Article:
Thursday, June 6, 2013

Ten Years Later the Tables Have Changed

 Around a decade ago, Jonathan Woocher hosted a meeting where folks from educational change initiatives sat at long banquet tables to discuss how to effectively transform congregational education. The tables are important in the telling because they represent both the number of places recognized as trying to shake things up and the tone of the time. 

Many, not all, spoke about their work like feted kings: “We’re the rulers and we know what we are doing.” There was pride and little inquiry.

 I remember one project director, seemed to take pleasure In saying “We’re not like The RE-IMAGINE Project (where I worked) we do this…which is so much better.” 

Childish for sure, and armchair psychologists would say, “Hey that just comes from insecurity.” Sure it didn’t feel safe to say "I don’t know" or "we are not getting the results we hoped we'd see." It also came from an expectation that someone had to be the best. Funders were listening too.

And now a decade later, with the proliferation of networking as a big idea, the lack of quick results from any single project and a recession that kicked everyone in the rear, the table is very different.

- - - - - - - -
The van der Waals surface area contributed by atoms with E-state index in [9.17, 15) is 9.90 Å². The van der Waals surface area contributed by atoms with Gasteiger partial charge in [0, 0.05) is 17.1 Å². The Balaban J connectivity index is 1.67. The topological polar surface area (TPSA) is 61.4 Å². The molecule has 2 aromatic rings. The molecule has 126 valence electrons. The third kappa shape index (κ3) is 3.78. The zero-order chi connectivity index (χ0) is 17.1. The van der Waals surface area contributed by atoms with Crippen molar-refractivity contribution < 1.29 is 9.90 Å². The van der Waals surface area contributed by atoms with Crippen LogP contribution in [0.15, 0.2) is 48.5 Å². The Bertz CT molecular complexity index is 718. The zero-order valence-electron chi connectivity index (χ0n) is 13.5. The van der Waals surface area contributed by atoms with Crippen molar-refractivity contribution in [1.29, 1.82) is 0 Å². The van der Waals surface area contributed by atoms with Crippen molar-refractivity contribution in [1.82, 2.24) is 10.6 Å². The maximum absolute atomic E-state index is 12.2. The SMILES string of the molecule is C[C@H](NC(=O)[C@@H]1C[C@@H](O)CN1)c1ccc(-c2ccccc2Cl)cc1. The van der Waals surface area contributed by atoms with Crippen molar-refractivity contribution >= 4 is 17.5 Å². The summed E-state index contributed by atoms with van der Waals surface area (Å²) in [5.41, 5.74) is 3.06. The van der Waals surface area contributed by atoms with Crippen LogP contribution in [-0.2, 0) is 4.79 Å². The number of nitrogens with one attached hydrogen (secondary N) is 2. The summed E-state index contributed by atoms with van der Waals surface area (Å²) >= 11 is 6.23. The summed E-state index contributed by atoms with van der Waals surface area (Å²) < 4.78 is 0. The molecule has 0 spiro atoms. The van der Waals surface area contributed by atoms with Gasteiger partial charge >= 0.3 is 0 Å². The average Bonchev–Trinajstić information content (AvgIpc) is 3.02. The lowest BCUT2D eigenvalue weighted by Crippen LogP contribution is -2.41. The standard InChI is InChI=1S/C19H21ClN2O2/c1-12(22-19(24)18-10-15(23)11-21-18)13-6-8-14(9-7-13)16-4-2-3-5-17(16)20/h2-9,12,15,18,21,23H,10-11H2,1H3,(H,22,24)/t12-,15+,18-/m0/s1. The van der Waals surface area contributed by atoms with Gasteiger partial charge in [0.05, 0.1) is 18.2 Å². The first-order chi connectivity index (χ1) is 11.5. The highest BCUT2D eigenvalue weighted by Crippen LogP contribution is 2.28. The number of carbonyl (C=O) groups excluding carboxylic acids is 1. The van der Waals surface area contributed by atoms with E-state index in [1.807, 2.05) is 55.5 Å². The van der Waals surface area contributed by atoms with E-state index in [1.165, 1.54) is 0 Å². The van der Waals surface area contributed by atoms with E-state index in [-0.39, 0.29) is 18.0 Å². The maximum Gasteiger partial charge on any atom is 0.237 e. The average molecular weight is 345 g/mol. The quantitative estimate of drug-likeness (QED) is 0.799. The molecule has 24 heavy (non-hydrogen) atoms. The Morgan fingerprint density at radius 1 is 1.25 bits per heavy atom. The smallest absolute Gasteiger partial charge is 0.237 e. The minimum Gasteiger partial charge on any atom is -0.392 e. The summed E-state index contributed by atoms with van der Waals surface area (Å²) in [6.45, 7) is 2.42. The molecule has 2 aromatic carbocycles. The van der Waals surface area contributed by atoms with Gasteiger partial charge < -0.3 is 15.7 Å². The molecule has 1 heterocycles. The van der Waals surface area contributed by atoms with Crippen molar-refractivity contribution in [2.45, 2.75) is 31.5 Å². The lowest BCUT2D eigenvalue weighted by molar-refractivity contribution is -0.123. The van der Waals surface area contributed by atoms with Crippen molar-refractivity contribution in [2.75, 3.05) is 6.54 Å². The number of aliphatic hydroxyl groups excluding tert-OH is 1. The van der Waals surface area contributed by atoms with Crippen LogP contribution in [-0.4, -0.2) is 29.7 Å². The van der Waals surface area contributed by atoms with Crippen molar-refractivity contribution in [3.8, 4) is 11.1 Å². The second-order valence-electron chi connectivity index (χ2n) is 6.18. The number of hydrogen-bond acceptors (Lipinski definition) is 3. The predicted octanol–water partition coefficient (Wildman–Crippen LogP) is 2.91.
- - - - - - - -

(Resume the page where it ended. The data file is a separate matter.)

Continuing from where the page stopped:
Next week teams from the educational agencies in Boston, Philadelphia and New York are having lunch together --again-- around an oval table that will be lined with chocolate and flowers. As before, the table is important in the telling.

These three geographically friendly cities are all in the thick of trying to support their communities in transforming Jewish learning. And the good news is that we are all strong enough to be vulnerable. Each city is doing thoughtful and focused work that produces results and quandaries.  Over the years personal relationships have been built among the people at the table so we have a convivial  safety zone to learn from each others results and to explore the quandaries together. Let's be honest: there are a lot of quandaries. 


Our next conversation is about sustaining innovation with a large emphasis on “What is the story we are telling?” 

Our agenda has us learning from each other's work: what is/not working. And then asking: “Is there an opportunity to have a national campaign to tell the story of the new face of congregational education?” As David Treitsch from Boston said: “We need something like the dairy farmers have with Got Milk.” Wanna join the conversation, there is room at the table, and the chocolate is yummy.